Local parishes and patriarchates have schismed throughout history, big or small, in short or relatively longer times. While on earth 1500-year schism of two enormous families is a difficult burden, but is it a burden in the realm of eternity?

    I hope those links will help answer your question. The second one is 81 pages but well worth the read.

    God bless.
  • Just as an add-on, recently I've been reading this book by Yonatan Moss on St. Severus's fight with Julianism. Apparently, despite fighting the heresy of Chalcedonianism as he saw it, he did not see the Chalcedonians as a separate church and was very adamant not to cause a schism as much as possible, to be as vigorous in refutation, but not in isolation.
  • I fully embrace eucharistic ecclesiology, but ask this question: Is the Church intended by Christ to be an infallible guide to the truth which is visible and knowable?

    I do not think that a division in a common union of Churches based on misunderstanding, so long as it really IS misunderstanding, precludes Christ's ability to preserve in either communion the fullness of the truth, even without reference to one another. For he operates in both as one, and in fact the truly remarkable thing to be acknowledged is that the Orientals and Easterners have both preserved the Truth of Christ untarnished albeit in various expressions; and he takes account of our misunderstandings and graciously condescends to our weakness in order to preserve the whole in the other.

    We see this in our fathers themselves: What they DID condemn, they condemned rightly and not wrongly. What they identified as heresy is indeed heresy, and each of their responses to it, as a response to heresy, is appropriate, more or less.

    BUT they erred in regard to names and persons, but not the truth of the faith.

    I would like to see at least a fuller hypothesis explaining our relation to one another, the indefectibility, the visibility and infallibility of the one Orthodox Church, but I think this is the heart of it.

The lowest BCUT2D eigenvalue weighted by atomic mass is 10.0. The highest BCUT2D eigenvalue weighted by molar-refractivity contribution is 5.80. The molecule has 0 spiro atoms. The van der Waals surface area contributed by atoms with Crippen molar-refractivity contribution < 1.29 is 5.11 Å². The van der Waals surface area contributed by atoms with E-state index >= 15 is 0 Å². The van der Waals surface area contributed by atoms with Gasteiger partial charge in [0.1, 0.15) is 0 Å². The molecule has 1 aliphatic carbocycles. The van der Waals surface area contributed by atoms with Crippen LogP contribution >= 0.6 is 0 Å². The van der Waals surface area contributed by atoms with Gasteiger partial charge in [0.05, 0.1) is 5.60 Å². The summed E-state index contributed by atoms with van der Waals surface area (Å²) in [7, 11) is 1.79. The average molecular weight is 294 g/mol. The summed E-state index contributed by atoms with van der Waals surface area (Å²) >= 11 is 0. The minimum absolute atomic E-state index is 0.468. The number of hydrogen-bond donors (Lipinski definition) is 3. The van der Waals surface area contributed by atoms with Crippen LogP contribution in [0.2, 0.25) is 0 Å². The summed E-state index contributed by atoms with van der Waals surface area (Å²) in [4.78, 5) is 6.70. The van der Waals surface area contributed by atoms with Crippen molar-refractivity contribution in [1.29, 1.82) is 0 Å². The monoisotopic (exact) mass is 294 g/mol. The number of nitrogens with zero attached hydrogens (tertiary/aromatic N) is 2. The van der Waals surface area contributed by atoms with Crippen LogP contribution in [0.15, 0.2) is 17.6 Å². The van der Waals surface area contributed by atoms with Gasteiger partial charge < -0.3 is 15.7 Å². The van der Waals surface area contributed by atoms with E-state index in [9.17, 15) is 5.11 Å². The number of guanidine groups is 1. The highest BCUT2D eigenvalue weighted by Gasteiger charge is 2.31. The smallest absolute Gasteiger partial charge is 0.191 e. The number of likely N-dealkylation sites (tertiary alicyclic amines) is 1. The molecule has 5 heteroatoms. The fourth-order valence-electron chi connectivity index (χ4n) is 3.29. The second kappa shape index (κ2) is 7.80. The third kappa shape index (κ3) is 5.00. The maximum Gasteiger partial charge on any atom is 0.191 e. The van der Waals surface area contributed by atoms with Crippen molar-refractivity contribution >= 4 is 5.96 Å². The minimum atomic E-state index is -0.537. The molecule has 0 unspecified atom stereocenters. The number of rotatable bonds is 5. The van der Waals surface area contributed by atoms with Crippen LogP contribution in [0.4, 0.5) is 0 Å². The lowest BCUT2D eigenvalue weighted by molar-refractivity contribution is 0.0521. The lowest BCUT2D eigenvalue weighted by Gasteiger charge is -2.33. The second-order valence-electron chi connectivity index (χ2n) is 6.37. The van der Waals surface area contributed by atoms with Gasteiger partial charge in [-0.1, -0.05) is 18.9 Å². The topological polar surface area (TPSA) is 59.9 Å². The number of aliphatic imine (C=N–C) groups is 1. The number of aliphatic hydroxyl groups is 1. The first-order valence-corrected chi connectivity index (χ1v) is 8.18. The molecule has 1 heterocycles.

to put it another way: Israel is the Old Testament Church, and after the death of Solomon, the Kingdom was divided. But God himself treated both the Kingdom of judah and the House of israel as "Israel" and both had a claim to his promises. AND he was with and favored the minority in the end, Judah. Perhaps we are not so different. Perhaps one of us is NOT Samaritan after all! ;-)
  • By the way I haven't forgotten this last post. I have an answer, but I'm reading this other long thesis that could also answer your question.
  • edited December 2016
    So I followed you until the last paragraph, simply because the Church is not bound by time and space like Jerusalem.  Remember Christ's discussion with the Samaritan woman?  When the 10 tribes separated from Judah, it is Judah which is where only true worship is.  But Christ told the Samaritan woman that there will come a time where we no longer worship in Jerusalem or a mountain, but in Spirit and Truth.  Therefore, the analogy of one us being "NOT" Samaritan makes no sense because we do not claim racial and spatial superiority anymore.  The Church is by Spirit and Truth, by the Faith, not by place and time.

    The reason why I took so long responding is because I was reading this long St. Vladimir's thesis by Will Cohen:

    I think it confirms and could answer a lot of your questions, as it addresses in details your concerns.  I am generally in agreement with this thesis.

    Merry Christmas Aelwyn (assuming you celebrate it today)
Sign In or Register to comment.